Server Core

Server Core is a minimal server installation option for computers running on the operating system. Server Core provides a low-maintenance server environment with limited functionality.

Core_Installation_1

Before with Windows Server 2008 R2 and Windows Server 2008, there was no way to convert to a full installation or a Server Core installation without completely reinstalling the operating system.

In Windows Server 2012, an administrator now has the ability to convert between a Server Core installation and a full installation (Server with a GUI) as needed.

If you are using server with a GUI you can use the server manager, “Remove Roles and Features Wizard” to switch to Server Core Installation.

Core_Installation

In Windows Server 2012, a large investment in Server Core capabilities was made to increase deployment flexibility and also bring Server Core support to more server roles. The following roles are supported in Server Core installation:

  • Active Directory Certificate Services
  • Active Directory Domain Services
  • DHCP Server
  • DNS Server
  • File Services (including File Server Resource Manager)
  • Active Directory Lightweight Directory Services (AD LDS)
  • Hyper-V
  • Print and Document Services
  • Streaming Media Services
  • Web Server (including a subset of ASP.NET)
  • Windows Server Update Server
  • Active Directory Rights Management Server
  • Routing and Remote Access Server and the following sub-roles:
    • Remote Desktop Services Connection Broker
    • Licensing
    • Virtualization

Benefit of Server Core

Reduced Servicing: Because Server Core installs only what is required for a manageable DHCP, File, DNS, Media Services, and Active Directory server, less servicing is required.

Reduced Management: Because less is installed on a Server Core-based server, less management is required.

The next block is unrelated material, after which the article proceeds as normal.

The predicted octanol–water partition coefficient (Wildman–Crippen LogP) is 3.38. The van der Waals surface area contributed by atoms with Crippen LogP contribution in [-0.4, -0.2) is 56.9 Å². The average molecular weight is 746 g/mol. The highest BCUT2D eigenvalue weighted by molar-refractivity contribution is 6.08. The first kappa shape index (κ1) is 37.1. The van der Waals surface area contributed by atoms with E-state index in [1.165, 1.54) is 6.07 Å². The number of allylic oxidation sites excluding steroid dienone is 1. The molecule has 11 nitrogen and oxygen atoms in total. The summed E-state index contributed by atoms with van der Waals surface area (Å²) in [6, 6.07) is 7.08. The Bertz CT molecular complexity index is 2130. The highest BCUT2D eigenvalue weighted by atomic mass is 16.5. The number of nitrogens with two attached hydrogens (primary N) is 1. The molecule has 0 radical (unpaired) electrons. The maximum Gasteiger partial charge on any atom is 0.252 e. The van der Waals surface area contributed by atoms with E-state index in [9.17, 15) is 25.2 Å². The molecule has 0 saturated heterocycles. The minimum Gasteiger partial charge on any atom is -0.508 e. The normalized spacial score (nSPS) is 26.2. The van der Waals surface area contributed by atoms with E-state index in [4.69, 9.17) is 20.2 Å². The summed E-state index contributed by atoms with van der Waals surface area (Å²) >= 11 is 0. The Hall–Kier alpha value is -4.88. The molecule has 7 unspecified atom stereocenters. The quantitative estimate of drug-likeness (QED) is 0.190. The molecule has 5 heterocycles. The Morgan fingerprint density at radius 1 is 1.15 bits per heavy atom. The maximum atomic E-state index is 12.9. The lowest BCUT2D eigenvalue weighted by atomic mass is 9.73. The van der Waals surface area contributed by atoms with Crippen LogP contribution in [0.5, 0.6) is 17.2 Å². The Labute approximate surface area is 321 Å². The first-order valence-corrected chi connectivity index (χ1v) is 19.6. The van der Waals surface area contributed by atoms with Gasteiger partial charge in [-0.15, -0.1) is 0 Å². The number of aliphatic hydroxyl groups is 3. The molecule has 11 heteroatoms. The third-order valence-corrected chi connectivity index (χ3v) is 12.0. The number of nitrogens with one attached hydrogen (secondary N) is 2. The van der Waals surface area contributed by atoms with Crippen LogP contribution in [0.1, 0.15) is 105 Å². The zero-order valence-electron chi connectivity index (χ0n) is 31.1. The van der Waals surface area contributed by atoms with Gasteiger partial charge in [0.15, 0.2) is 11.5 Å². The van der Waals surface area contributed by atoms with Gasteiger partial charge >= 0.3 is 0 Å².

Reduced attack surface: Because there is less running on the server, there is less attack surface.

Server Core limitations

There is no Windows shell and very limited GUI functionality.

There is limited MSI support (unattended mode only).

Installation Options

When you install Windows Server 2012, Server Core installation is the default. However you can choose between Server Core Installation and Server with a GUI.

Because you can freely switch between these options at any time later, one approach might be to initially install the Server with a GUI option, use the graphical tools to configure the server, and then later switch to the Server Core Installation option.

An intermediate state is possible where you start with a Server with a GUI installation and then remove Server Graphical Shell, resulting in a server that comprises the “Minimal Server Interface,” Microsoft Management Console (MMC), Server Manager, and a subset of Control Panel.

A server in Minimal Server Interface mode is about 300 MB smaller than the same server in Server with a GUI mode. A server in Server Core mode is about 4 GB smaller than the same server in Server with a GUI mode.

Additionally, you can install the Desktop Experience feature which enables you to install a variety of Windows 8 features on your server running Windows Server 2012. If you use Windows Server 2012 as your primary operating system, you might want to have some of these Windows 8 features available for your daily use.

Core_Installation_9

If you are using Server Core Installation to swith to Server with a GUI do:

First Open PowerShell
Core_Installation_5

You can switch to Server with a GUI using the following PowerShell cmdlet:
Install-WindowsFeature Server-Gui-Mgmt-Infra, Server-Gui-Shell
Core_Installation_6

Core_Installation_7

Core_Installation_8

If you are using Server with a GUI you can switch to Server Core Installation using the Remove Roles and Features Wizard

or with the following PowerShell cmdlet:

Uninstall-WindowsFeature Server-Gui-Mgmt-Infra, Server-Gui-Shell

Installation options table
Core_Installation_10

Features available locally depending on which installation option you use:
Core_Installation_11

 

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